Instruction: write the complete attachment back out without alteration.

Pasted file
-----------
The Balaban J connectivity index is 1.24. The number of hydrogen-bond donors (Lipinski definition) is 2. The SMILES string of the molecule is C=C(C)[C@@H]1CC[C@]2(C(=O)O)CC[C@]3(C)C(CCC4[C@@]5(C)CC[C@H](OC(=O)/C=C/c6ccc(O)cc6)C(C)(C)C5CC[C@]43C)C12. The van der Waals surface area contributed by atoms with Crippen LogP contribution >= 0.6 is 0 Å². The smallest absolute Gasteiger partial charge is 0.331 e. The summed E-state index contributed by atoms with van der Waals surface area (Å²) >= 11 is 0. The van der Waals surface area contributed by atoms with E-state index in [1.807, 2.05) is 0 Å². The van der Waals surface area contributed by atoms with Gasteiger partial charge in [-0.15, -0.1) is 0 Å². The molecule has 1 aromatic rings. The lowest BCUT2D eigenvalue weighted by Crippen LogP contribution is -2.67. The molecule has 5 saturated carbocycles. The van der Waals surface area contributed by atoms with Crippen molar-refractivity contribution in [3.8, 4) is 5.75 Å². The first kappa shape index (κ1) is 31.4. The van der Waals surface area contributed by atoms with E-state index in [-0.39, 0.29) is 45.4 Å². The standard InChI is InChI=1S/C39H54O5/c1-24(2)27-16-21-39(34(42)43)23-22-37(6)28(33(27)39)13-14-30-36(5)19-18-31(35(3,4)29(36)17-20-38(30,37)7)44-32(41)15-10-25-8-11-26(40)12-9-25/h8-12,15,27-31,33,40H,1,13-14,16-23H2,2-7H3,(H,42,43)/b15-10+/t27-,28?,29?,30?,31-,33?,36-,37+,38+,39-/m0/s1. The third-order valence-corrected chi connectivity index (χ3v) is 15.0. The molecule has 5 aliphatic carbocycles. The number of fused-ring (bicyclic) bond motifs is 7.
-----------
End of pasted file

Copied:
The Balaban J connectivity index is 1.24. The number of hydrogen-bond donors (Lipinski definition) is 2. The SMILES string of the molecule is C=C(C)[C@@H]1CC[C@]2(C(=O)O)CC[C@]3(C)C(CCC4[C@@]5(C)CC[C@H](OC(=O)/C=C/c6ccc(O)cc6)C(C)(C)C5CC[C@]43C)C12. The van der Waals surface area contributed by atoms with Crippen LogP contribution >= 0.6 is 0 Å². The smallest absolute Gasteiger partial charge is 0.331 e. The summed E-state index contributed by atoms with van der Waals surface area (Å²) >= 11 is 0. The van der Waals surface area contributed by atoms with E-state index in [1.807, 2.05) is 0 Å². The van der Waals surface area contributed by atoms with Gasteiger partial charge in [-0.15, -0.1) is 0 Å². The molecule has 1 aromatic rings. The lowest BCUT2D eigenvalue weighted by Crippen LogP contribution is -2.67. The molecule has 5 saturated carbocycles. The van der Waals surface area contributed by atoms with Crippen molar-refractivity contribution in [3.8, 4) is 5.75 Å². The first kappa shape index (κ1) is 31.4. The van der Waals surface area contributed by atoms with E-state index in [-0.39, 0.29) is 45.4 Å². The standard InChI is InChI=1S/C39H54O5/c1-24(2)27-16-21-39(34(42)43)23-22-37(6)28(33(27)39)13-14-30-36(5)19-18-31(35(3,4)29(36)17-20-38(30,37)7)44-32(41)15-10-25-8-11-26(40)12-9-25/h8-12,15,27-31,33,40H,1,13-14,16-23H2,2-7H3,(H,42,43)/b15-10+/t27-,28?,29?,30?,31-,33?,36-,37+,38+,39-/m0/s1. The third-order valence-corrected chi connectivity index (χ3v) is 15.0. The molecule has 5 aliphatic carbocycles. The number of fused-ring (bicyclic) bond motifs is 7.